An interview with The Queen of My Dreams director/writer Fawzia Mirza on making her feature directorial debut at TIFF 2023.
Hooligan Sparrow Takes Flight
August 26, 2016
From globalization to climate change, there are myriad issues surrounding China’s throbbing metropolises.
And indeed, every industrial city. But in China’s vast economy, which tends to be driven by a workforce of migrant men and women, a lesser known problem relates to the oldest industry in the world: prostitution.
It’s a tricky (often sticky) situation, since the more, shall we say… desperate? men claim to “need comfort,” and that’s tough, given that their wives and partners are usually back home. Nevertheless, like many laws skirted in the country, the fact that the sex trade is illegal in China seems to be irrelevant. And while this is a two-way street for both parties, preventing the spread of AIDS becomes insurmountable without regulation or legislation to protect sex workers.
Taking the matter in her own hands is women’s rights activist Haiyan Ye, nicknamed “Hooligan Sparrow,” who offered her body to those who wanted it in exchange for an education on sexual health. (Free sex, anyone?) Some have considered Ye worse than a prostitute, stating she wants sex so badly she would do it for free; others, more reasonably, understand her motive and respect her actions as a form of sex therapy. Regardless, it’s a ballsy approach to promote safe sex, and her selfless and unconventional way of delivering goodwill caught the attention of many in China, including debut documentary filmmaker Nanfu Wang, who captured this unique story.
Hooligan Sparrow, opening this week after a successful Hot Docs and Sundance run, has an unusual genesis. Wang never imagined herself to be a filmmaker—she didn’t even see a film herself until she was twenty years old. That said, her research into women’s rights in China while studying abroad in the US made for a particularly great fit to document Haiyan’s body of work.
“I didn’t watch television until I was nineteen, and films were not shown on TV at the time,” Wang said in an interview. “We had limited access to news as well. The first documentary I saw was in the US, when I was doing my postgraduate in news studies.” So often we read about our filmmakers’ favourite films, underlining the idea that film appreciation is essential to the director’s chair.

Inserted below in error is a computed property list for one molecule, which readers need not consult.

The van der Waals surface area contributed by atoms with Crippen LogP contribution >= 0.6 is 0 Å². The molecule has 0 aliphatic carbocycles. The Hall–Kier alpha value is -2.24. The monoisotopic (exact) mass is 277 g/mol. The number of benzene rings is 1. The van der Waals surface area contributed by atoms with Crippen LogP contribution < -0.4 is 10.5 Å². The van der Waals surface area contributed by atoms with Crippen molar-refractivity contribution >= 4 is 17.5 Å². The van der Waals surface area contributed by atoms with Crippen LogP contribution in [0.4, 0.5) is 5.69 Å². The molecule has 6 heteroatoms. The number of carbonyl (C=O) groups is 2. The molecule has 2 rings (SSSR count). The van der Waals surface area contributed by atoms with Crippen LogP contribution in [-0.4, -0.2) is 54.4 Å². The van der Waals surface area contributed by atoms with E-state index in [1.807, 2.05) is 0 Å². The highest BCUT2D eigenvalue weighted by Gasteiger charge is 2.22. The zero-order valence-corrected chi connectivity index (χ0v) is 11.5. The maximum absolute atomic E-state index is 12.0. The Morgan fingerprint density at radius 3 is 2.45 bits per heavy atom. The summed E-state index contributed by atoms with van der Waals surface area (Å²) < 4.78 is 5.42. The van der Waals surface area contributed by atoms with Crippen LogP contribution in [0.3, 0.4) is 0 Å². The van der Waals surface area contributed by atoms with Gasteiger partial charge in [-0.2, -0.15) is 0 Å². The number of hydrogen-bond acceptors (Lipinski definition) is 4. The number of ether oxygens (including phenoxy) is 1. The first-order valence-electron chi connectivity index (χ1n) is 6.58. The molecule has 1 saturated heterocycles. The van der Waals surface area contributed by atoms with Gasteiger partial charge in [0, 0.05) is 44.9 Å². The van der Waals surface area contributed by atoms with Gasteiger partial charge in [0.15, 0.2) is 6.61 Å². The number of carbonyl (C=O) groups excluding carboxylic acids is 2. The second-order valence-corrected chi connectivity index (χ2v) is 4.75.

Sometimes, however, genuine stories find a way. “The more I got to know Sparrow, the more I wanted to help with her work. I thought making a documentary on her would be the best approach.”
The documentary looks at a case study of Ye’s work in full. Wang went back to China to meet Ye, where in Hainan, six school girls between the ages of 11 and 14 were taken by their principal to a hotel and offered to an official as sex bribes. Ye fought to expose this terrible crime that sadly resulted in zero charges despite severe allegations of rape. Also disgusting was the bureaucratic fallout: parents of these daughters were told the girls could be charged for prostitution, as the principal argued there was an exchange of money involved.
With a unique mix of red tape and corruption afoot, what does one do? Ye posted online, inviting principals, officials, and other sexual deviants to come to her for free sex—instead of abusing young girls. Inequality of the sexes is still a critical issue in developing countries (and certainly, even in the developed world), and girls have always been the most vulnerable (virgins are considered to be the most coveted reward for men). Extreme cases like Boko Haram’s abduction, imprisonment, and subsequent rape of schoolgirls have shocked the world, yes, but common forms of discrimination and neglect resulting in low female literacy rate seems to be widely accepted in just as many cultures.
“My mom didn’t want me to finish school after my dad died when I was twelve,” said the director of Hooligan Sparrow. “We were poor, and she was hoping I could find work to support my brother’s education, or to get married early.” This mentality is still prevalent in China today, but when you can walk uninhibited to the Bloor Cinema to see her work, it’s clear Wang has defied the odds: by getting an education, courageously diving into the world of activism in pursuit of justice, and crafting her first film, she’s gained my utmost respect.